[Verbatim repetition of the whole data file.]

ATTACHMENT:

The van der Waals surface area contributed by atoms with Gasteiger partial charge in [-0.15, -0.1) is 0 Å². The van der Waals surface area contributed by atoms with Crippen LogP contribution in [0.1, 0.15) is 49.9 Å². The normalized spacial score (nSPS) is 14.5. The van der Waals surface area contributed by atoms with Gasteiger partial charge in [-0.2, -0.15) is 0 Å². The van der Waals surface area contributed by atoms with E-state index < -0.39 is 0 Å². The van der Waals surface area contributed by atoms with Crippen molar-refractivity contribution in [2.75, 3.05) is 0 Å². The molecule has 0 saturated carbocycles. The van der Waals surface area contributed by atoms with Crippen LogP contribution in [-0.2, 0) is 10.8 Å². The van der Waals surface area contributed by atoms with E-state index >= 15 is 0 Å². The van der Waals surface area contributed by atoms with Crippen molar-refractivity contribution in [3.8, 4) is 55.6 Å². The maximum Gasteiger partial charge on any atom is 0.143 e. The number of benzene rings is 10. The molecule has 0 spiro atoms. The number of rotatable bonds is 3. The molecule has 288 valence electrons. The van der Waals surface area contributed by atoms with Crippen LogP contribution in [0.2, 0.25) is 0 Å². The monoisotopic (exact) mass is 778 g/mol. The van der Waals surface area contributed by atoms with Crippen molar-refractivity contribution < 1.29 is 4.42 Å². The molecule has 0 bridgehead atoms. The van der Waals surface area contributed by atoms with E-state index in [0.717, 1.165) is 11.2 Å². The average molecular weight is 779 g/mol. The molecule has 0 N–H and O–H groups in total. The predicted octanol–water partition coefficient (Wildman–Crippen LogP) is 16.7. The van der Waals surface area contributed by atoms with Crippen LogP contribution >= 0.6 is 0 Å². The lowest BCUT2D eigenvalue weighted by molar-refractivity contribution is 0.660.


The van der Waals surface area contributed by atoms with Gasteiger partial charge in [-0.15, -0.1) is 0 Å². The van der Waals surface area contributed by atoms with Crippen LogP contribution in [0.1, 0.15) is 49.9 Å². The normalized spacial score (nSPS) is 14.5. The van der Waals surface area contributed by atoms with Gasteiger partial charge in [-0.2, -0.15) is 0 Å². The van der Waals surface area contributed by atoms with E-state index < -0.39 is 0 Å². The van der Waals surface area contributed by atoms with Crippen molar-refractivity contribution in [2.75, 3.05) is 0 Å². The molecule has 0 saturated carbocycles. The van der Waals surface area contributed by atoms with Crippen LogP contribution in [-0.2, 0) is 10.8 Å². The van der Waals surface area contributed by atoms with E-state index >= 15 is 0 Å². The van der Waals surface area contributed by atoms with Crippen molar-refractivity contribution in [3.8, 4) is 55.6 Å². The maximum Gasteiger partial charge on any atom is 0.143 e. The number of benzene rings is 10. The molecule has 0 spiro atoms. The number of rotatable bonds is 3. The molecule has 288 valence electrons. The van der Waals surface area contributed by atoms with Crippen LogP contribution in [0.2, 0.25) is 0 Å². The monoisotopic (exact) mass is 778 g/mol. The van der Waals surface area contributed by atoms with Crippen molar-refractivity contribution < 1.29 is 4.42 Å². The molecule has 0 bridgehead atoms. The van der Waals surface area contributed by atoms with E-state index in [0.717, 1.165) is 11.2 Å². The average molecular weight is 779 g/mol. The molecule has 0 N–H and O–H groups in total. The predicted octanol–water partition coefficient (Wildman–Crippen LogP) is 16.7. The van der Waals surface area contributed by atoms with Crippen LogP contribution >= 0.6 is 0 Å². The lowest BCUT2D eigenvalue weighted by molar-refractivity contribution is 0.660.